Lawmakers Pass Bills To Lure Petrochemical Industry To W.Va.



The West Virginia House of Delegates on Tuesday passed two bills that would provide tax cuts to the natural gas industry in an effort to boost petrochemical and plastics manufacturing.   

House Bill 4421 the “Natural Gas Liquids Economic Development Act” would provide tax credits to companies that transport or store natural gas liquids. These by-products of natural gas drilling include propane and ethane, which are feedstocks for chemical and plastics production.

Del. Bill Anderson, a R-Wood County, speaking on HB 4421, said the measure would promote natural gas storage and pipelines in an effort to boost development of downstream manufacturing in the state. 

“We must develop manufacturing of these liquids in this state,” he said. “Our alternative is simply this: Are we going to put them in a pipeline and send them to the Gulf Coast and create jobs there? Or are we going to encourage development in this state, a natural gas storage hub?”

State officials, including Gov. Jim Justice, have pushed for the development of a petrochemical industry in West Virginia. In late January, Justice told natural gas producers, currently facing record low prices, he would do  “anything” to help the state’s struggling oil and natural gas industry.

Last fall, Justice signed an executive order creating a task force aimed at bringing petrochemical manufacturers to the state.

Some lawmakers worried the proposed tax cuts could shoot a hole in the state’s already precarious budget. The Legislature at the time was debating other measures that could radically change the state’s tax code. 

“This is basically just eliminating the property tax that these transporters carry to and from now,” said Del. Isaac Sponaugle, a D-Pendleton County, who spoke in opposition of the bill. He noted cracker plants are multi-billion dollar investments. Shell’s cracker plant in Monaca, Pennsylvania that is currently under construction cost $6 billion, for example.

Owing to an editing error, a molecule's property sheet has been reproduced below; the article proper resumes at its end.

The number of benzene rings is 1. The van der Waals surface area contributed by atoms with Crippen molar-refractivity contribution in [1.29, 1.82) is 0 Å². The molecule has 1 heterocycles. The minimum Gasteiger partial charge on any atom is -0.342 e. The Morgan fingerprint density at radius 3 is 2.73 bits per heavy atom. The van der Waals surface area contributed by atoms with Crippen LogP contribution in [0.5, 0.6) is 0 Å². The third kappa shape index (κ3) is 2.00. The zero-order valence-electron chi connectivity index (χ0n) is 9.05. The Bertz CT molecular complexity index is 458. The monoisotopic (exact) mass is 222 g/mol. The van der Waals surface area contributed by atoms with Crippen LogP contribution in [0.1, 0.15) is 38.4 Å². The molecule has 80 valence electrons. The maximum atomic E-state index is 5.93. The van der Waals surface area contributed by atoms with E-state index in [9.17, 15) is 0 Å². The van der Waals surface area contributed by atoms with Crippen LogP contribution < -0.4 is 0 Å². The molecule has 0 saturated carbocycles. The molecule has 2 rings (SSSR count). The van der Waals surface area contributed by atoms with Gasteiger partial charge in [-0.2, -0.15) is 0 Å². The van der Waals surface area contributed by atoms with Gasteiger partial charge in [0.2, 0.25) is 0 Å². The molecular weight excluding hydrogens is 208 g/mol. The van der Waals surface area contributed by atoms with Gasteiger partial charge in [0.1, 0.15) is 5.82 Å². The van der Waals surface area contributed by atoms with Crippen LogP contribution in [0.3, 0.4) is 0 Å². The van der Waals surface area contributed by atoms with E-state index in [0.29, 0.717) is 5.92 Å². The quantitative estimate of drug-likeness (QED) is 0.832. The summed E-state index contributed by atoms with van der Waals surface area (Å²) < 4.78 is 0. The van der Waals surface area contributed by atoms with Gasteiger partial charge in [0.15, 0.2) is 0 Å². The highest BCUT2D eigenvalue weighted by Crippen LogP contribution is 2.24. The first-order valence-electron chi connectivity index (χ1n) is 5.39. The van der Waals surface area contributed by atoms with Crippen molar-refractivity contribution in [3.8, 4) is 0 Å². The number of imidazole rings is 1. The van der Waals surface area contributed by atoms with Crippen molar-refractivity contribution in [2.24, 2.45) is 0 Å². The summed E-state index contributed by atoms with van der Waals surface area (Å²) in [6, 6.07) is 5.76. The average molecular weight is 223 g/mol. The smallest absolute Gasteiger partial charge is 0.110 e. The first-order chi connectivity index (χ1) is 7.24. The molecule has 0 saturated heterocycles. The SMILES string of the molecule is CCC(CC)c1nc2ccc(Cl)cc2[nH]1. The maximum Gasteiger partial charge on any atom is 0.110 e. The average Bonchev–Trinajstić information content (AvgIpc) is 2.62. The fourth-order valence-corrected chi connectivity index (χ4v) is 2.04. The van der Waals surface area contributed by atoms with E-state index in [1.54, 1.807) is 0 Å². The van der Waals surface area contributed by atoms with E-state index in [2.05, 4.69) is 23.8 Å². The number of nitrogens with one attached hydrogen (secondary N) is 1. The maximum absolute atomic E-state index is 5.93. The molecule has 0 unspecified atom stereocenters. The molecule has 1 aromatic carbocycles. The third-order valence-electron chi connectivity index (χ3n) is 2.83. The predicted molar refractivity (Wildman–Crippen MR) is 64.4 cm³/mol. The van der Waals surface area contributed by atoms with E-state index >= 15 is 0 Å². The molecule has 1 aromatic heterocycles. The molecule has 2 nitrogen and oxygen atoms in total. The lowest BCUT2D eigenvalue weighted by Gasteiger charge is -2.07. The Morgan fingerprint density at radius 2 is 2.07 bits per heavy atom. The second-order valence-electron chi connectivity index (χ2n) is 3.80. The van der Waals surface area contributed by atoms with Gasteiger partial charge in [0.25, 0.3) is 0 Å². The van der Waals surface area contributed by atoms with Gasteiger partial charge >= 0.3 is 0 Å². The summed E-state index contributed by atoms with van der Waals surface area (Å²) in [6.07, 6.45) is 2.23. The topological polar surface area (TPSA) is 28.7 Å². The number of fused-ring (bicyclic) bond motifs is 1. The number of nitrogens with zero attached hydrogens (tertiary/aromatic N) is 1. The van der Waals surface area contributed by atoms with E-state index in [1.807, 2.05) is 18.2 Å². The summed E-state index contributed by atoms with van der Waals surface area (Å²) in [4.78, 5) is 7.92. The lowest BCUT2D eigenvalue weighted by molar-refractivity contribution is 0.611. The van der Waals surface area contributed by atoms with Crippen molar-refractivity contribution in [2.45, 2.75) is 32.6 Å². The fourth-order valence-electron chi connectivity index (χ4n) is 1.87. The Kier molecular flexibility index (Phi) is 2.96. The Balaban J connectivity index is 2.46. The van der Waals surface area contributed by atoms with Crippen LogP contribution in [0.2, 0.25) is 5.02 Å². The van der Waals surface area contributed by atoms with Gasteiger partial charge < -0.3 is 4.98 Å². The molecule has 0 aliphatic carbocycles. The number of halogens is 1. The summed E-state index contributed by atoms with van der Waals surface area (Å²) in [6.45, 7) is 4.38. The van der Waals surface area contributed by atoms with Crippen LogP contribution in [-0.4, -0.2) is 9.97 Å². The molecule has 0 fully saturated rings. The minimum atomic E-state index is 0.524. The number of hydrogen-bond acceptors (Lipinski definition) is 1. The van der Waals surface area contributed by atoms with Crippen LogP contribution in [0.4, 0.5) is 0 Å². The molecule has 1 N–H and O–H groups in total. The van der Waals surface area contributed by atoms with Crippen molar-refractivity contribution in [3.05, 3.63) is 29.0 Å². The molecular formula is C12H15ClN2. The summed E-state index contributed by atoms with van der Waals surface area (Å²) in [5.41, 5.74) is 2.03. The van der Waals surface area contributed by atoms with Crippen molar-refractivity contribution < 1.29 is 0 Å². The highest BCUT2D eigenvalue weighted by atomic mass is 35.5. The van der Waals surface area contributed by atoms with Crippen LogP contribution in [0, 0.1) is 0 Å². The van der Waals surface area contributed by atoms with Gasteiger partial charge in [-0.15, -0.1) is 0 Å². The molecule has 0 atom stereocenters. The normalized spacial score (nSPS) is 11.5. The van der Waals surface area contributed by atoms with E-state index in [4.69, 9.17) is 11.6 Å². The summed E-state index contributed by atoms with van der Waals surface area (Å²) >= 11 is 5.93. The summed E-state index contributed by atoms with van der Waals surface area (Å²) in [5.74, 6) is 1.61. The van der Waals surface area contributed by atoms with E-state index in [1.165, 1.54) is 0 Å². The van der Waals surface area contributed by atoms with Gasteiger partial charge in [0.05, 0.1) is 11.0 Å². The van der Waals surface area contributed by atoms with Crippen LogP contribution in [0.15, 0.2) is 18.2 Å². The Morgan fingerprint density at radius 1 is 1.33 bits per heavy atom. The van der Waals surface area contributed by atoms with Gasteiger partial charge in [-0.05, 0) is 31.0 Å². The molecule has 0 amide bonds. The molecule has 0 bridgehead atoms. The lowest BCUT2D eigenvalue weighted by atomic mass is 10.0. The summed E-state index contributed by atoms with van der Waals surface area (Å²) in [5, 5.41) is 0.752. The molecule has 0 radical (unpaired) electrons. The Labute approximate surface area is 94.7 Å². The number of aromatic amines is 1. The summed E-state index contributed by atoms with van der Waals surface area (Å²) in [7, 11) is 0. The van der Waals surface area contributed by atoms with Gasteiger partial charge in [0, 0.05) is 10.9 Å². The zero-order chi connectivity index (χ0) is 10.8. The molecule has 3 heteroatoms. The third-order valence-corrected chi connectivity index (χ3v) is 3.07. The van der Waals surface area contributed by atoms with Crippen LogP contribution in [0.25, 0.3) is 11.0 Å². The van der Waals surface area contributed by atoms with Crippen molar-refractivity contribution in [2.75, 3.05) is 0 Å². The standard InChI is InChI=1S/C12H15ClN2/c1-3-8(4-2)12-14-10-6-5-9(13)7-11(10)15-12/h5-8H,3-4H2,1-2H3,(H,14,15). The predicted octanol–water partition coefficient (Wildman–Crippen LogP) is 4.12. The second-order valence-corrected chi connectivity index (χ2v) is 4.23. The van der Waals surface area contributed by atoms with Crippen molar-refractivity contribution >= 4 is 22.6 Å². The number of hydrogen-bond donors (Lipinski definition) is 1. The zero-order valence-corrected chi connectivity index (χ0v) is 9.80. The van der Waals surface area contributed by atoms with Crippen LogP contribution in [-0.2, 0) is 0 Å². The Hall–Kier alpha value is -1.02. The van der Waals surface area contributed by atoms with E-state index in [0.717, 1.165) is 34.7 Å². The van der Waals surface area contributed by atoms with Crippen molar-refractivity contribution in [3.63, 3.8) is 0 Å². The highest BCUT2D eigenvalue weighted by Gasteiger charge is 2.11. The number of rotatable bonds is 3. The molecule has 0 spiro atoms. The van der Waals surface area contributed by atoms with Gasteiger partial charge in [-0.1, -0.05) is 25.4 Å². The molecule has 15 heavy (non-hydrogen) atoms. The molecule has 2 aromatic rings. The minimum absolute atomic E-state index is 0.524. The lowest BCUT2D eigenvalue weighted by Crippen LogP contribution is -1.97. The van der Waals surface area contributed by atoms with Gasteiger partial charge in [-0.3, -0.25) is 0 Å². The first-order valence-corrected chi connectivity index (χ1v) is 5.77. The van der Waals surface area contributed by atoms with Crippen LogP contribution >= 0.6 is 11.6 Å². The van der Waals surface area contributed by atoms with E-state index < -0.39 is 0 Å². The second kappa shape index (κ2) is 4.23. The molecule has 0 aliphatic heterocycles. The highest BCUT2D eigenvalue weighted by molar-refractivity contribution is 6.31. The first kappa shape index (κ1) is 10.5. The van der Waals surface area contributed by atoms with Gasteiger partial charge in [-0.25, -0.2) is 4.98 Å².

“These things cost $200, $300, $400 million a year and we’re giving away something for $1 million,” he said. “That’s not going to drive the needle one way or another whether we’re going to get those investments, but that $1 million is gone and you’re wasting it.”

The fiscal note attached to HB 4421 finds the state could lose up to $500,000 in revenue in fiscal year 2022, but if and as the storage and transportation sectors grow, “local property taxes on associated machinery and inventory will likely increase significantly with revenue gains to local governments along with the potential loss in State General revenue associated with the tax credits for local taxes paid.” 

Del. Mick Bates, a D-Raleigh County, argued on the floor that the bill would create a tax credit for business expenses that are already deductible, “which is pretty neat if you’re in this industry.” He went on to say other industries, from coal mining to pizza making, don’t get the same opportunity. 

HB 4421 passed 85 in favor, 14 against and 1 member not voting. 

The lower chamber Tuesday also passed House Bill 4019 the “Downstream Natural Gas Manufacturing Investment Tax Credit Act of 2020.” It seeks to encourage investment in downstream natural gas manufacturing, such as the building of ethane cracker plants, by giving businesses up to an 80 percent tax credit on personal or corporate net income taxes for new investment that creates jobs. 

The fiscal note for HB 4019 states the bill would not impact revenue collections currently because the bill would only impact new investment. 

Del. Bates argued the future financial implications of creating such a tax cut remained unknown. 

“There’s really no way to know [if] this is going to be $1 million, or $10 million or $10 billion” he said.  

Sean O’Leary, a senior policy analyst with the left-leaning West Virginia Center on Budget and Policy said it isn’t likely either of the proposed tax credits would be the deciding factors in luring especially large manufacturing facilities. 

“The availability of the natural gas is the biggest factor, and we have it. Other factors, like site availability, access to infrastructure, and labor costs all are a bigger factor,” he said in an email. “These types of credits tend to reward businesses for doing something they were already going to do.”

Environmental groups oppose expanding West Virginia’s petrochemical industry citing air pollution, climate change and public health fears. 

HB 4019 passed 87 in favor, 12 against with 1 member not voting. 

Both bills now head to the Senate for consideration.